The “patient experience” has zoomed into the limelight over the past decade or so. Introduction of this phrase enabled the public to visualize the concept and recognize the value of maximizing the patient’s overall encounter with healthcare organizations. This has become even more essential in the healthcare industry today with the impetus of satisfaction surveys, Hospital Consumer Assessment of Healthcare Providers and Systems (HCAHPS), and increased opportunities for patient engagement and involvement throughout the healing process.
For years, people have trusted physicians and healthcare providers to recommend hospitals and facilities that would intrinsically provide the best care possible. Besides word of mouth, no other tangible resources were available to help determine the best locations for surgeries or recovery from serious illness. The Internet has offered patients the ability to learn more about their healthcare process, and has provided access to information they can use to discover which service providers are reputable and to predict how they will be treated in any particular healthcare facility. Before this information was available via the Internet, people were more focused on finding a doctor within their health insurance plan than considering elements like bedside manner or service costs.
The advent of the focus on the patient experience in healthcare has been perhaps the single most nontechnology-centered advancement in healthcare in decades, with patients as the beneficiaries. Every hospital and healthcare facility across the country has allotted resources to improve patients’ perception, increase their involvement, and elevate healing outcomes. With the introduction of the government-driven HCAHPS and other satisfaction measurements, patients now have the ability to choose their healthcare provider or facility based on prior outcome results and other patients’ experiences. Many healthcare facilities have made great strides in addressing these issues, while others have struggled to attain identified goals, or to sustain them when achieved. In many respects there seems to be confusion among healthcare leaders regarding what patient satisfaction is, as opposed to the patient experience. Patient happiness is being confused with patient satisfaction, but they are not the same thing.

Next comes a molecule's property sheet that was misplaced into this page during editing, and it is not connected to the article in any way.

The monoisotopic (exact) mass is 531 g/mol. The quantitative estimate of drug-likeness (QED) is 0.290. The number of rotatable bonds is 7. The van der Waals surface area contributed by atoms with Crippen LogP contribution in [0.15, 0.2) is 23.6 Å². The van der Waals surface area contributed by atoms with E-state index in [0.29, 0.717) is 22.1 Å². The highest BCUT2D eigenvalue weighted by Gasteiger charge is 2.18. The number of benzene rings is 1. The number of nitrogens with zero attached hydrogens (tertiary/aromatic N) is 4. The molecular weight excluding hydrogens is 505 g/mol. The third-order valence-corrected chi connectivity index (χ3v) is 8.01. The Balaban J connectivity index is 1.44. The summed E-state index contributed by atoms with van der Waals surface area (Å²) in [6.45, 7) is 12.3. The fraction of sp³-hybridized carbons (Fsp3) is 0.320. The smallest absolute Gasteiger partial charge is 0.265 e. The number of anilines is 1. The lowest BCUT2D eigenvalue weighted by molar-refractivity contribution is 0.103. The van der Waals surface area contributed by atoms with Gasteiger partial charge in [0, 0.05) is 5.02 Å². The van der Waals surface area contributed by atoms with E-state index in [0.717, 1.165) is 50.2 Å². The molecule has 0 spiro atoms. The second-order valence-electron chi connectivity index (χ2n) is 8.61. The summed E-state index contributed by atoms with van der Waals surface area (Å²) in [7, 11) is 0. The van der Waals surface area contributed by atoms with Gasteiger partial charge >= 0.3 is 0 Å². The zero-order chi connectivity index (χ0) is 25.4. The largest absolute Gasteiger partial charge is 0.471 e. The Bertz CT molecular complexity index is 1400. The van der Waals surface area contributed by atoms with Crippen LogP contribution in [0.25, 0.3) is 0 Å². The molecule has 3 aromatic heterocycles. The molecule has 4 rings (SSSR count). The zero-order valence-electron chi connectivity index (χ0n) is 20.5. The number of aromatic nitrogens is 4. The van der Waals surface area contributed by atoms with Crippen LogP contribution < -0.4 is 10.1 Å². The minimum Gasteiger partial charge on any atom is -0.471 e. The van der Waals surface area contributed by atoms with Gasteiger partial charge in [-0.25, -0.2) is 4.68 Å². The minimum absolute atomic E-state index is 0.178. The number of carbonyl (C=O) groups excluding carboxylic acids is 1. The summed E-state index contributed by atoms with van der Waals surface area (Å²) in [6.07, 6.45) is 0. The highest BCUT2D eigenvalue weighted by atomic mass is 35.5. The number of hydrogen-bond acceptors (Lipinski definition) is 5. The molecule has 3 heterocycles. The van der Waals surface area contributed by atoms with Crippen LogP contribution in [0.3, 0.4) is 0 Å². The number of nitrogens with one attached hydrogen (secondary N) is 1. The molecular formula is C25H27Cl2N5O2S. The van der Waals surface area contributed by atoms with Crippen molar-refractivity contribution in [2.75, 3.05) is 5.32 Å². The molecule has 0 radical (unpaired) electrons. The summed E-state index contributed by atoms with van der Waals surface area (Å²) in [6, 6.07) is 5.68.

Hospital patients are sick, injured, or in physical distress: they are not concerned with hospitality luxuries associated with a 5-star hotel; they are focused on healing. “Patients are looking for respect—to have nurses and doctors communicate with them, and to have their care coordinated,” says Patrick Ryan, CEO of Press Ganey. “Let’s look at the patient experience in total as reducing suffering and anxiety. When you do that, you look across the entire continuum of care, from the first contact to the patient’s discharge.”